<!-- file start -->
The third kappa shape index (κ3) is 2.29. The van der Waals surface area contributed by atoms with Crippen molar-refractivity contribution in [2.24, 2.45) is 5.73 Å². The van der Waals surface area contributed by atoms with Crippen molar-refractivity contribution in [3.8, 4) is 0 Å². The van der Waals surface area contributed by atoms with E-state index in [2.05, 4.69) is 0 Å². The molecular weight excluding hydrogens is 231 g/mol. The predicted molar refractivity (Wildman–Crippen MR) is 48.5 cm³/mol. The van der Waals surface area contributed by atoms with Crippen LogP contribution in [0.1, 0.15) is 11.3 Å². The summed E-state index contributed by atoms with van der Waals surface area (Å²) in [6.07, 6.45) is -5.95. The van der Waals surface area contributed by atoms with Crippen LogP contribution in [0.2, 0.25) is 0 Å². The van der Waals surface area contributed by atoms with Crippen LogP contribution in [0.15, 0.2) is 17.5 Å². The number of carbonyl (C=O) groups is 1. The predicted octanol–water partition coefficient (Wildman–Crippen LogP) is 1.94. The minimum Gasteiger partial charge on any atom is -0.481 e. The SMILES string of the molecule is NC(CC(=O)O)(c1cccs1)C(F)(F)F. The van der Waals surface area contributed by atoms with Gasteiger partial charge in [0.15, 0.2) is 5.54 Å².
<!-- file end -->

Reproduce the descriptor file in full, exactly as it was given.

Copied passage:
The third kappa shape index (κ3) is 2.29. The van der Waals surface area contributed by atoms with Crippen molar-refractivity contribution in [2.24, 2.45) is 5.73 Å². The van der Waals surface area contributed by atoms with Crippen molar-refractivity contribution in [3.8, 4) is 0 Å². The van der Waals surface area contributed by atoms with E-state index in [2.05, 4.69) is 0 Å². The molecular weight excluding hydrogens is 231 g/mol. The predicted molar refractivity (Wildman–Crippen MR) is 48.5 cm³/mol. The van der Waals surface area contributed by atoms with Crippen LogP contribution in [0.1, 0.15) is 11.3 Å². The summed E-state index contributed by atoms with van der Waals surface area (Å²) in [6.07, 6.45) is -5.95. The van der Waals surface area contributed by atoms with Crippen LogP contribution in [0.2, 0.25) is 0 Å². The van der Waals surface area contributed by atoms with Crippen LogP contribution in [0.15, 0.2) is 17.5 Å². The number of carbonyl (C=O) groups is 1. The predicted octanol–water partition coefficient (Wildman–Crippen LogP) is 1.94. The minimum Gasteiger partial charge on any atom is -0.481 e. The SMILES string of the molecule is NC(CC(=O)O)(c1cccs1)C(F)(F)F. The van der Waals surface area contributed by atoms with Gasteiger partial charge in [0.15, 0.2) is 5.54 Å².